New York State Department of Health Recognizes Alzheimer's and Brain Awareness Month

Department Encourages Public to Protect Brain Health Through Healthy Lifestyle Choices

ALBANY, N.Y. (June 22, 2023) – The New York State Department of Health recognizes Alzheimer's and Brain Awareness Month this June, and encourages New Yorkers to make healthy lifestyle choices that can improve their overall brain health and may reduce their risk of developing dementia. The Department is also sharing resources for those affected by Alzheimer's Disease.

"Although more research is needed, we do know that many of the steps taken to protect the heart, may also protect the brain, such as a healthy diet and regular exercise" State Health Commissioner Dr. James McDonald said. "Taking these healthy steps can improve overall brain health and may even reduce the risk of cognitive decline and Alzheimer's Disease, so we're encouraging people to give themselves the best chance to live a healthy life filled with cherished memories."

In addition to diet and exercise, brain health may also be protected by reducing high blood pressure, managing diabetes and obesity, quitting smoking, reducing alcohol consumption, and getting sufficient sleep. It is also important for people to engage in social activities and keep their minds active, and protect their brains from physical injury by wearing seat belts and helmets.

Alzheimer's Disease and related dementias (ADRD) are not normal parts of aging. Dementia is a condition that can be caused by many different diseases, with Alzheimer's Disease being the most common cause. Alzheimer's Disease is the most common cause of dementia, accounting for 60-80% of dementia cases. It is the seventh leading cause of death in the United States. Alzheimer's disease is not only about memory loss; those with the disease also experience changes in other cognitive abilities, such as reasoning, judgement, language, and attention.

In the early stages of Alzheimer´s Disease, memory loss is mild, but in its late-stage, individuals lose the ability to complete daily tasks, carry on a conversation, and respond to their environment. Those with Alzheimer´s disease live an average of eight years after their symptoms become noticeable. However, depending on age and other health conditions, survival can range from four to 20 years.

Some medical conditions can present with changes in memory and cognition that can be confused with dementia. For this reason, the Department encourages those experiencing changes in memory or thinking ability to talk with their primary care provider. A comprehensive physical assessment should look for and "rule out" treatable conditions such as nutritional imbalances, acute infections, or the presence of other treatable brain pathologies such as a tumor.

According to the Alzheimer's Association, there are more than six million Americans in the United States living with ADRD. In 2020, there were an estimated 410,000 people ages 65 and older living with ADRD in New York State, with that number projected to increase 12.2% to 460,000 by 2025.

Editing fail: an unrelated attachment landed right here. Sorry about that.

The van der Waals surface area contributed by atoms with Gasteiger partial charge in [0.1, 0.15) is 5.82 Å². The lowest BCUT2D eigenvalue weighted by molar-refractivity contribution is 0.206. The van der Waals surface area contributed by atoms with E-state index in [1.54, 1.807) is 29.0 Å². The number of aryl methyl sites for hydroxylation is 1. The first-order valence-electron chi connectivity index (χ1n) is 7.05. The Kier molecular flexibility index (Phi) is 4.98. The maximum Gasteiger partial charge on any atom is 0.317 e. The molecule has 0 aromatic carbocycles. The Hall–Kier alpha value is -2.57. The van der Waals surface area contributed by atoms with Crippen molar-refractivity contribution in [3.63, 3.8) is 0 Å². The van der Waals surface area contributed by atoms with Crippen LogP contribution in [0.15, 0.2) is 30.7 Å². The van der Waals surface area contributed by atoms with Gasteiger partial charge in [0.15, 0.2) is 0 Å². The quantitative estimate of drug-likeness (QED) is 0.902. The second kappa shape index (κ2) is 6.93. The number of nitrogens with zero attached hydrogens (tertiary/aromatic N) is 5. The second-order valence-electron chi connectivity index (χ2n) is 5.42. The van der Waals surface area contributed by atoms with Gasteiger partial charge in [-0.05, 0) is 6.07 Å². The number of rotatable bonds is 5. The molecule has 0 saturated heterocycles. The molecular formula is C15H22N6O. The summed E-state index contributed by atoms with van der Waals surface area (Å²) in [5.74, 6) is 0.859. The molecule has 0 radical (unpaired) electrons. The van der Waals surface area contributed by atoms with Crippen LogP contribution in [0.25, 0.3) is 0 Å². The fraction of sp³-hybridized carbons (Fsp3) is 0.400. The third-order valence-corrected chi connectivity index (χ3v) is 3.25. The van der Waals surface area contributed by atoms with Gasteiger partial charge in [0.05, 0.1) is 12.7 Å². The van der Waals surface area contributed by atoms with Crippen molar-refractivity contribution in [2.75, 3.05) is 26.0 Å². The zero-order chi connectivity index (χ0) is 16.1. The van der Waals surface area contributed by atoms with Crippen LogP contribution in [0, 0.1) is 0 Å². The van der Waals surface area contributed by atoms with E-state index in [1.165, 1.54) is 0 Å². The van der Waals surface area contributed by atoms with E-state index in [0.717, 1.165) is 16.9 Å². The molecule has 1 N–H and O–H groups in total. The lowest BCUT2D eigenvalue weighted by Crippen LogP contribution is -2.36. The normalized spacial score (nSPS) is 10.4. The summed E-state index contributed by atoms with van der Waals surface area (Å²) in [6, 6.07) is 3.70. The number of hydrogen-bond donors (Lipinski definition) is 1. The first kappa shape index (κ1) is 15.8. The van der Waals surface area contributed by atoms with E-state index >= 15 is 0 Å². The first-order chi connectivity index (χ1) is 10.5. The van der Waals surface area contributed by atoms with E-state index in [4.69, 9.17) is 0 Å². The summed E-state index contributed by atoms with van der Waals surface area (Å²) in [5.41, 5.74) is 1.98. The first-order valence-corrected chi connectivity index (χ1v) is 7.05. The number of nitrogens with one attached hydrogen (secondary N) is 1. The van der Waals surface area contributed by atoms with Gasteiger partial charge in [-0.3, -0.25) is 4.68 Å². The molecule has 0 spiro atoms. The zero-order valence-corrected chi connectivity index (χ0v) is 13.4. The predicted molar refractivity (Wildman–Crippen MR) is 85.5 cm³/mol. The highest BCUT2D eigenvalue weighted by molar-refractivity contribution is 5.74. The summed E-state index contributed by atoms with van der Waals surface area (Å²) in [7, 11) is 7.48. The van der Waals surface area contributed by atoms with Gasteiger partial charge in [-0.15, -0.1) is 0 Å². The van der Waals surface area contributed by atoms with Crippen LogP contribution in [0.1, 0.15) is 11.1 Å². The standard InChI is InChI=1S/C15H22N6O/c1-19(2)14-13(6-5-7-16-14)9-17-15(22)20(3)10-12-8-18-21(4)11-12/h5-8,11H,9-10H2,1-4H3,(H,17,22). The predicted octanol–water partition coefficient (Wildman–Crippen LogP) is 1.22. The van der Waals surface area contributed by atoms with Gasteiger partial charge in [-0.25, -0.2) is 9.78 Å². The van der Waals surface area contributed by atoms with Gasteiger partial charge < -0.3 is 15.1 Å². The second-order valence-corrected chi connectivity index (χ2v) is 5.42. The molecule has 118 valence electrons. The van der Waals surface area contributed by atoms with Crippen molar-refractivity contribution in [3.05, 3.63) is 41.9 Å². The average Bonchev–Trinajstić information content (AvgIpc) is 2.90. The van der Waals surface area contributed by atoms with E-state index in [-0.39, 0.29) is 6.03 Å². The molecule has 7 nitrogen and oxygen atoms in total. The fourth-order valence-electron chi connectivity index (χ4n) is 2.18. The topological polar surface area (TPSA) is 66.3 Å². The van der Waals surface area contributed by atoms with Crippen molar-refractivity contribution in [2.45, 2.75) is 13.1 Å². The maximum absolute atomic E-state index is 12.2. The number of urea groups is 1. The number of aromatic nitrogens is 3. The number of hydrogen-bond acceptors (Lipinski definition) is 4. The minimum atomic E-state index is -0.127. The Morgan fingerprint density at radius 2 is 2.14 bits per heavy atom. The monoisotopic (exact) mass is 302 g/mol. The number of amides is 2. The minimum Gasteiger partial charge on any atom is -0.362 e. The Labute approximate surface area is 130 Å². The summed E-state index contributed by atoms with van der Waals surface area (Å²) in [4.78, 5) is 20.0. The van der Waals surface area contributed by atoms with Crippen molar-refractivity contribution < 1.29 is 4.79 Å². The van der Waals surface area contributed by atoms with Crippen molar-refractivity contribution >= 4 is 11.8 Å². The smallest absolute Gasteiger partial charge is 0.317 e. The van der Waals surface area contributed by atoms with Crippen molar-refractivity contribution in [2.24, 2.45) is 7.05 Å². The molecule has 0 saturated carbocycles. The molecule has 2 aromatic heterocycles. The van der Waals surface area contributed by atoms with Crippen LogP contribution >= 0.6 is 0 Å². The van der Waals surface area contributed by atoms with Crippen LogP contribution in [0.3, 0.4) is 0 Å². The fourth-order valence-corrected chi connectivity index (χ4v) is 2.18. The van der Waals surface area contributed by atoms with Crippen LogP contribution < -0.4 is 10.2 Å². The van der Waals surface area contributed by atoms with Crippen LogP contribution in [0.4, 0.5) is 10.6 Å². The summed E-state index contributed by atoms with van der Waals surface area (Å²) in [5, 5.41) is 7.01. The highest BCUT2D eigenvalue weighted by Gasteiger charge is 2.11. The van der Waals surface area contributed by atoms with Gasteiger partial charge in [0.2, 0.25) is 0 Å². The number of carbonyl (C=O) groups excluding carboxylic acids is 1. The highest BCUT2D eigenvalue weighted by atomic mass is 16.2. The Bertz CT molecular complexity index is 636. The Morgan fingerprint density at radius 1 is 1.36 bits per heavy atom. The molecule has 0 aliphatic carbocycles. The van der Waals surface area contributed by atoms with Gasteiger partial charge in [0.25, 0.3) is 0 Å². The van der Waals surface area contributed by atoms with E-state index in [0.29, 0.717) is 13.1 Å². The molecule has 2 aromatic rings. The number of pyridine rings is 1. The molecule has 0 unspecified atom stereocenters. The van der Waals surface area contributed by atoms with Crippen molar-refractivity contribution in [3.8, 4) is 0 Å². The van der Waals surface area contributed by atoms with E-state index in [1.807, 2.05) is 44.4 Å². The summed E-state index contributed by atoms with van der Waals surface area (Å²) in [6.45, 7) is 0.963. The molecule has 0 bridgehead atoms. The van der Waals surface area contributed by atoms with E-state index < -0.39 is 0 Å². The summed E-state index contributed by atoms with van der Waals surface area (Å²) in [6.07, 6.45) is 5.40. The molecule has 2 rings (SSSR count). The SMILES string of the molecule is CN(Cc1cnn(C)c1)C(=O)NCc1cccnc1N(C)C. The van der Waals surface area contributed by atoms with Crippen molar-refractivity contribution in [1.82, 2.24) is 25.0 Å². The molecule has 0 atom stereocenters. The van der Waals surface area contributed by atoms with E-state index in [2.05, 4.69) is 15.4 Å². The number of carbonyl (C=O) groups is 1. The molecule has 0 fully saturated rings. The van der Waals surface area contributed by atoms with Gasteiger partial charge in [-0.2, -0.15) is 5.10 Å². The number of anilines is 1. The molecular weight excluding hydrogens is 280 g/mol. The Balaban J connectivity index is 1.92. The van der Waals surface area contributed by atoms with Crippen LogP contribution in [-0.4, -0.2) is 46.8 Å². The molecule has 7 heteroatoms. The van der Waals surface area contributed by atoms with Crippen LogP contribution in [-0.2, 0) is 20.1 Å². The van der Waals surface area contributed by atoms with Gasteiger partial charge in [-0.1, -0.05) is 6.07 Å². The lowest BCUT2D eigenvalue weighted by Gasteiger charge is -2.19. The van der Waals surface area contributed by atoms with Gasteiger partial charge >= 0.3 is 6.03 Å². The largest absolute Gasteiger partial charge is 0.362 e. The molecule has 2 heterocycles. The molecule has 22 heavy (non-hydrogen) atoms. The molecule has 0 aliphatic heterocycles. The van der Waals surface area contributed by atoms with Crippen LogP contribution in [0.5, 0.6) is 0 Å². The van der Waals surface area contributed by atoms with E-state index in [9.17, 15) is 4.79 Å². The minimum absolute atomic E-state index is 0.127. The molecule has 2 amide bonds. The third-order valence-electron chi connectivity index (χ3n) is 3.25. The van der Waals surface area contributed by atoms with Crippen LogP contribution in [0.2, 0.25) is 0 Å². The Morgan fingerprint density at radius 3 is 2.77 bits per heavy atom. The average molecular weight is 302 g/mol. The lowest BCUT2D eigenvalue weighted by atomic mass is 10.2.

There are disparities associated with ADRD development among specific racial, ethnic, and socioeconomic groups. African Americans are twice as likely to develop ADRD compared to white people, and Hispanics one-and-a-half times more likely.

"The Office of Aging and Long Term Care is dedicated to actively supporting New Yorkers with Alzheimer's Disease and other dementias," Department of Health Deputy Commissioner for the Office of Aging and Long Term Care Adam Herbst, Esq. said. "New York State is committed to providing essential resources, while ensuring that all residents are well-informed about brain protecting measures. Additionally, the Department of Health extends its assistance to caregivers, recognizing the significant impact that ADRD can have on individuals and their families."

Alzheimer's care currently costs the health care system in the US an estimated $345 billion. That cost does not include the additional care provided by more than 11 million caregivers of someone living with ADRD. This unpaid care has been valued at $340 billion. In New York State, more than 540,000 caregivers provided 884 million hours of unpaid care in 2022, valued at $19 billion.

Through the Alzheimer's Disease Caregiver Support Initiative, New York State invests more than $26 million annually for critical services and support for persons living with ADRD and their caregivers statewide.

Under the Alzheimer's Disease Caregiver Support Initiative, New York funds 10 Centers of Excellence for Alzheimer's Disease, 11 Regional Caregiver Support Initiative programs and the one statewide Alzheimer's Disease Community Assistance Program (AlzCAP). Collectively, these initiatives provide:

  • early detection and diagnosis
  • medical provider training
  • consultations and assessments
  • caregiver education
  • caregiver support and engagements activities
  • respite
  • 24-hour Helpline access
  • community awareness and outreach to and engagement with underserved communities

The Department's Alzheimer's Disease Program website provides a wealth of resources on brain health and for individuals impacted by Alzheimer's Disease and other forms of dementias, including services available to individuals living with ADRD and their caregivers.